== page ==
By David Farrow

 I first met John Doyle in 1976 when he and Manning Williams were building a boat on Cumberland Street. When Harry Cochran opened the Blue Marlin Bar, John did the billfish painting which would later be his trademark. I got to know him during their signature fish fries. His gentle nature belied the sullen mask and we became friends; John and I continued on as friends until the end his life.

The one word that might best describe John Doyle is loyalty. John had some very close friends and he was steadfast to each and every one. One of his closest friends was Danny Petterson. In an exclusive interview with the Mercury, Petterson told us:

 

“My first recollection of John was at the boat shop on Cumberland, prior to Harry’s. He told me about the time Harry opened the garage door, walked in with a piece of chalk, wrote a rectangle on the floor and split. He came back directly, dragged in a bar, bar back and a few stools. Then he went across the street, bought several cases of beer at the 7-Eleven, opened the door and the rest is tavern history.

John was ten years older, so I was just a punk and he didn’t know me. But his exploits we’re legendary and in Charleston during the late 60s and 70s everyone knew John was wrestling with demons.

In late 1979 or so, John walked into my antique store dressed to the nines, clean, hair cut, slender and elegantly suave. He had on a tweed trench coat and was strikingly handsome. He asked, or said, “You have a van, don’t yah?” I said, “yep.” He asked if I wanted to be an art courier. I said “sure,” and we worked together ever since.

In John’s world, I was I like the tide. Sometimes in, sometimes out, but I always knew l would be back — depending on the gallery director.

The last time the tide came in my duties changed considerably. Last February, John had an ill-fated knee replacement. I was charged with taking him to physical therapy every day. I also became his chef: Weekly, I would smoke salmon on a cedar plank, cut melon and whip up a spinach salad. He was determined to work out and eat well and he did.

But John painted standing and the new knee would not cooperate. Normally, he could paint a typical eight-hour shift but was now reduced to two at best. His work was still superior but instead of three to five paintings week he was down to one every two weeks. 2014 was his least productive and we were expecting great things for 2015.

He was scheduled to go in the Thursday before Labor Day for a triple bypass, but it got pushed back to Tuesday after. We were scared to death because all weekend he was having chest pains. I dropped him off day after Labor Day. I felt great relief having made it through the weekend.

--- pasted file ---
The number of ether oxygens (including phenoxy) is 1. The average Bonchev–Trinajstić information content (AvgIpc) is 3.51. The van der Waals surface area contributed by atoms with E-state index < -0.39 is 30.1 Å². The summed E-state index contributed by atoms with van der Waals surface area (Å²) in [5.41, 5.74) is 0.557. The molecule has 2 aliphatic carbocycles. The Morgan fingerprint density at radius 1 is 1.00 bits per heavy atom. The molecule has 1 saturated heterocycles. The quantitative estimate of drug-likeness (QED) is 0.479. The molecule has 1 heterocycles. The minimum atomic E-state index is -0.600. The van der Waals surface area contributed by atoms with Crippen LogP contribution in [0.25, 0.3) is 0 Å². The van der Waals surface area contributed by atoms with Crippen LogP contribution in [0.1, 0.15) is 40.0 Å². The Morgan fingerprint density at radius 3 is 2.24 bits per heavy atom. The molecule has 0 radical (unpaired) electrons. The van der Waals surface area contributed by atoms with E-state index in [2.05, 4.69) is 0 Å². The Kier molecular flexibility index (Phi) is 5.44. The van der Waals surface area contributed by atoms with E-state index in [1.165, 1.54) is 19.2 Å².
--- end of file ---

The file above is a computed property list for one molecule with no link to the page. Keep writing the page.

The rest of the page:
John didn’t wake up for ten days. When he did he could barely breathe. He was congested and too weak to expectorate. An upper ventricle could not push enough blood to the lungs, causing an infection. The blood became infected and attacked his liver and kidney. His blood pressure was critical.

John passed away with his loved ones around him. At that time we all agreed: That is the closest we have and ever could be to God.

John once told me death is like changing hats. He did it like he did everything else, with dignity, class and style. My heart is salved knowing he is where he belongs — with the angels.

Many talented people become larger than life, but John was painfully human — lucky for us it is despite of himself that he was able to be as prodigious as he was and leave us his vision, for what you see in his work is not his reflection, his view, or what he wants you to see. You see what he sees and you are frozen in his reality to the point that you are on that boat or sitting on the upstairs side porch, chimney pots silhouetted by the pale moonlit sky. He gives you but a glimpse of what he feels.”

 

Danny is right — John Doyle is with the angels and the angels will let him live forever in our hearts. He leaves a vigorous legacy, having painted his passion for the real and living Lowcountry into our souls.

 

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